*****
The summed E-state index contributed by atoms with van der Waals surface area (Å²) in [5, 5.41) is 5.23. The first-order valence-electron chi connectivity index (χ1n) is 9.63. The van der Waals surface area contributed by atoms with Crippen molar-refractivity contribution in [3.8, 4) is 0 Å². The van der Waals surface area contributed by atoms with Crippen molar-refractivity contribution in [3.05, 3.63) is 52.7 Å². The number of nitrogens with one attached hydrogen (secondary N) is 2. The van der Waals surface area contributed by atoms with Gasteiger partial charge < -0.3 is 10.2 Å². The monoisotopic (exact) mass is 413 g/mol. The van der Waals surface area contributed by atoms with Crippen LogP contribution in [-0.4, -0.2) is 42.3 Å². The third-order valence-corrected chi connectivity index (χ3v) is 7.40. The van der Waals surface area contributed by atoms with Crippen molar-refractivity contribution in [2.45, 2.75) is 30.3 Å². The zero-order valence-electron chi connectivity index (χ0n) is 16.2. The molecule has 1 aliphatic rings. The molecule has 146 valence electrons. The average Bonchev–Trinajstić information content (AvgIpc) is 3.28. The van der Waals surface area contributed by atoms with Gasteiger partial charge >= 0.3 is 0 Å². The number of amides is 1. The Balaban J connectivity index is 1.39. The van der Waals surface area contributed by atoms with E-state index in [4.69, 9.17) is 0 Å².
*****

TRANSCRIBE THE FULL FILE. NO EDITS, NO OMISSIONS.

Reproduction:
The summed E-state index contributed by atoms with van der Waals surface area (Å²) in [5, 5.41) is 5.23. The first-order valence-electron chi connectivity index (χ1n) is 9.63. The van der Waals surface area contributed by atoms with Crippen molar-refractivity contribution in [3.8, 4) is 0 Å². The van der Waals surface area contributed by atoms with Crippen molar-refractivity contribution in [3.05, 3.63) is 52.7 Å². The number of nitrogens with one attached hydrogen (secondary N) is 2. The van der Waals surface area contributed by atoms with Gasteiger partial charge < -0.3 is 10.2 Å². The monoisotopic (exact) mass is 413 g/mol. The van der Waals surface area contributed by atoms with Crippen LogP contribution in [-0.4, -0.2) is 42.3 Å². The third-order valence-corrected chi connectivity index (χ3v) is 7.40. The van der Waals surface area contributed by atoms with Crippen molar-refractivity contribution in [2.45, 2.75) is 30.3 Å². The zero-order valence-electron chi connectivity index (χ0n) is 16.2. The molecule has 1 aliphatic rings. The molecule has 146 valence electrons. The average Bonchev–Trinajstić information content (AvgIpc) is 3.28. The van der Waals surface area contributed by atoms with Gasteiger partial charge >= 0.3 is 0 Å². The number of amides is 1. The Balaban J connectivity index is 1.39. The van der Waals surface area contributed by atoms with E-state index in [4.69, 9.17) is 0 Å².